A Trip To Europe
History is what it is. I don’t dwell on the past. I do examine, and learn from it to the best of my abilities.
If you haven’t noticed by the picture, I’m going to talk about the Korean dispersion into Germany.
As an interesting fact, though, most people think Australia is all about Crocodile Dundy, Steve Irwin, kangaroos, and the outback. Well, don’t forget, there are a lot of Germans in Australia, A LOT. I’ve seen so many Germans in Australia that I actually can recognize the REAL English German accent. The American movies have got it all wrong.
In any respect, off to Deutschland! (Germany in German). ✈ ✈ ✈The population of the Korean community in Germany ? Over 30,000 as confirmed by the Korea Ministry of Foreign Affairs and Trade as of 2009. So I can only guess there are more now.
How did it get this way?
When I first knew that there were Koreans in Germany, at first I thought, what the hell are they doing there ? But then I got interested.
When I get curious enough, I find the answers. Thus, here is the short and sweet version of how we ended up in Europe.
After the reputation they created from WWII, Germany wasn’t looking so hot to the world. The country was very much divided due to their their ideologies, similar to North and South Korea. Because of Germany’s similar situation where their country was divided, West Germany wanted to offer support, and setup a system which invited miners and nurses from South Korea.
So the girls got dolled up and went to Germany!
These guys that came were called Gastarbeiter, meaning guest worker.
Though the Gastarbeiters were only allowed to stay for a specific amount of time in West Germany, anyone who’s spent a few years in another country and found their second home, half of them didn’t want to leave.
I mean, who’d want to go back, they look so happy!
So was the case with the South Koreans; they protested and fought to stay in Germany, and the government agreed.
What wasn’t so peachy?
The North Koreans. they wanted to become an influential figure in the Korean community in West Germany. Because of this, North Korea sent spies to recruit people within the Korean community. However, the South Koreans didn’t want to take this crap, so they took measures into their own hands.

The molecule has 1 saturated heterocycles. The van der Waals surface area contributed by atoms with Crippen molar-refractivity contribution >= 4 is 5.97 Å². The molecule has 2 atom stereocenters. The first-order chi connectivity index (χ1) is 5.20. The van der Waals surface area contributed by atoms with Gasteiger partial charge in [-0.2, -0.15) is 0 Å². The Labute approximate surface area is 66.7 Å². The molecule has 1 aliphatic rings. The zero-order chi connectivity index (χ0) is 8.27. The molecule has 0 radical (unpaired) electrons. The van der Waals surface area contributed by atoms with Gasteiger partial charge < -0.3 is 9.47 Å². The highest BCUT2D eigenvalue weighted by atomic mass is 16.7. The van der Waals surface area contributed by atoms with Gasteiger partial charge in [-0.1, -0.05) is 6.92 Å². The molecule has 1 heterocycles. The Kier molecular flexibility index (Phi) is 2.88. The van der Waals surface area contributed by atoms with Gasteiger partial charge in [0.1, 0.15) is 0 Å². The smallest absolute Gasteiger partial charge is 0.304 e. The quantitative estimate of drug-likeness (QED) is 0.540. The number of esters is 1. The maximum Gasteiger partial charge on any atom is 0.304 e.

Suspected people who were becoming influenced by the North Koreans were tortured and six people were sentenced to death, without the consent of the West German government.
This infuriated the German government and didn’t take this lightly; they almost cut off all ties with South Korea.
Luckily, due to other worldly incidents affecting South Korea, this diplomatic cutoff was dismissed by West Germany. Thank you!
Now, some retirees have come back to South Korea in order to live their golden years in their motherland.
There is even a village dedicated to these people which is like a German village in South Gyeongsang in the Namhae County (in red).
It’s a beautiful place, from what I can see. And the area is definitely a German village but better because all the buildings are new.
One German professor said that 90% were German here.
As I’ve felt the need to come to Korea sometimes even though I’m immersed in the American culture, the Koreans who’ve lived in Germany for over 20, 30 years felt the same say. Which is why this village was built.
I’m glad they’ve found a place halfway between Germany and Korea :) There is also talk of an American Korean community as well, but that will require giving up citizenship in the U.S. Hmmm, wonder what my parents would think about that.
Consequently, there are still people who have made Germany their home, and now reside usually in Metropolitan areas, Berlin having one of the largest Korean communities to date.
It’d be such a pleasure to meet some of these people and or their kids to see what life is like as a German Korean, through a Kyopo’s eyes.
If you’re interested, shoot me an email on firstname.lastname@example.org and I’ll get in contact with you.
Your Kyopo friend,
Danke~ and thanks for reading.